• Delta – 20%
    • Grasslands – 20%
    • Tulare – 20%
    • Residual – 20%

Ranking Strategy:

Primary ranking will be done at the regional level and only utilize the 20% allocation. Each region will be ranked and funded independently, to ensure that we are accounting for the variability in costs. Within each region, all bids that are more than 1.5 times the regional average will be disqualified. Once selections are complete, unallocated dollars from each region will be added to the initial 20% residual amount. A secondary ranking will then be conducted. The secondary ranking will pool all remaining eligible applications and fund them in order of priority until the residual funding is exhausted.

Planning Considerations

Mosquito vector control districts will be notified upon property selection and landowner confirmation of acceptance to enroll

Why is the Central Valley Wetlands Program Important?

Countless ducks, geese, swans, cranes, and shorebirds rely on the wetland habitat in the Central Valley, playing a vital role in its ecosystem. Surprisingly, private wetlands make up a significant sixty-five percent of the remaining wetland habitat in this region. By implementing adaptive management practices for these privately owned wetlands, we can effectively expand and optimize the availability of flooded habitats. This expansion is crucial for migratory birds as they undertake their extensive journeys from Alaska to California and beyond, as well as for other essential life stages such as molting.


Molting habitat is crucial for ducks during their wing molt, when they simultaneously lose all flight feathers and are grounded for 3-4 weeks. To survive this vulnerable phase, ducks require spacious water, abundant high-protein food (to rapidly regrow feathers), and coverage (to hide from predators).

Unfortunately, molting habitat is scarce in our state. With water shortages exacerbating the problem, crowded molting birds also face disease pressure among other threats. By providing late-summer and fall water, private land managers can play a vital role in expanding this important habitat type and boosting population growth.


Shorebirds are in steep decline, and if they don’t have a place to stop, rest, and refuel during migration this year, population levels may drop even further. Other waterbirds that overwinter in the Delta are also likely to suffer.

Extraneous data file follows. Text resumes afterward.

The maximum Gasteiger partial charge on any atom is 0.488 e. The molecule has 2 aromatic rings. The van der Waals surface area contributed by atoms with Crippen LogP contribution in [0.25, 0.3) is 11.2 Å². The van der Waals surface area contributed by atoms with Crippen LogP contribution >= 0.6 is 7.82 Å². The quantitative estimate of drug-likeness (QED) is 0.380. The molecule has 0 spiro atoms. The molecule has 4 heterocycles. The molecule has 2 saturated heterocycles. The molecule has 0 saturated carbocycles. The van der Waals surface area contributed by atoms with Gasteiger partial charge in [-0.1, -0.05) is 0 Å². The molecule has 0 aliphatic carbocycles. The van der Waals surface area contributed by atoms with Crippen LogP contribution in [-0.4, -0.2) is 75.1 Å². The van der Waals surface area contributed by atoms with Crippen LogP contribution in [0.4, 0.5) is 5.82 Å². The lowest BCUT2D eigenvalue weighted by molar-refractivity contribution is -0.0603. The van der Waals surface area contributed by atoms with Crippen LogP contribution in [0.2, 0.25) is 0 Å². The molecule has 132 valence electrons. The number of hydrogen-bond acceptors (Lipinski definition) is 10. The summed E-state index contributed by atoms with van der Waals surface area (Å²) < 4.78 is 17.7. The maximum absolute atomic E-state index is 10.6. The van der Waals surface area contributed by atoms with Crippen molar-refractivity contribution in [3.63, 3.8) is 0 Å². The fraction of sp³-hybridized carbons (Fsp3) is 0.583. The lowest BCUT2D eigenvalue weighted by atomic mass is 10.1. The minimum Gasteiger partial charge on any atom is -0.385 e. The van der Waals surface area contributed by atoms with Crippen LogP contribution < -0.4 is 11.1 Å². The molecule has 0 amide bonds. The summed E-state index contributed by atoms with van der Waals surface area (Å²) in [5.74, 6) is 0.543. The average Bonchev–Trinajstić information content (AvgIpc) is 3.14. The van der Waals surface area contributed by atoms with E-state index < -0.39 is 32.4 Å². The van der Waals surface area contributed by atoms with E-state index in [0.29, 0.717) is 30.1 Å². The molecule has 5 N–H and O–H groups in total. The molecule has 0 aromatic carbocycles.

During our new normal of fluctuating water years, habitat for migrating and resident birds is becoming less reliable, and often reduced to less than a third of normal levels, so providing flooded habitat on private wetlands is crucial.

Maintaining a mosaic of wetlands and well-managed wildlife-friendly croplands will allow this region to continue to support these birds while simultaneously benefiting other wildlife and the regional economy.

Flooded Habitat vs. Traditionally Managed Wetlands

© Greg Golet
Gradual flood-up and draw-down practices on wetlands can provide needed habitat for a greater diversity of migratory birds by creating variable water depths.
© Greg Golet
Traditionally managed wetlands that do not flood in the off-season, or flood to deeper depths for waterfowl, restrict the amount of habitat available to a greater diversity of species.

The Central Valley Wetlands Program is managed by the Migratory Bird Conservation Partnership (The Nature ConservancyAudubon California, and Point Blue Conservation Science), in partnership with Ducks Unlimited and the California Waterfowl Association. This program is possible thanks to the generous funding by the California Department of Fish and Wildlife.

Questions? Contact Us!

Sacramento Valley & Delta:

Ashley Seufzer


South of the Delta:

Ian Souza-Cole

(212) 979-3000 #312117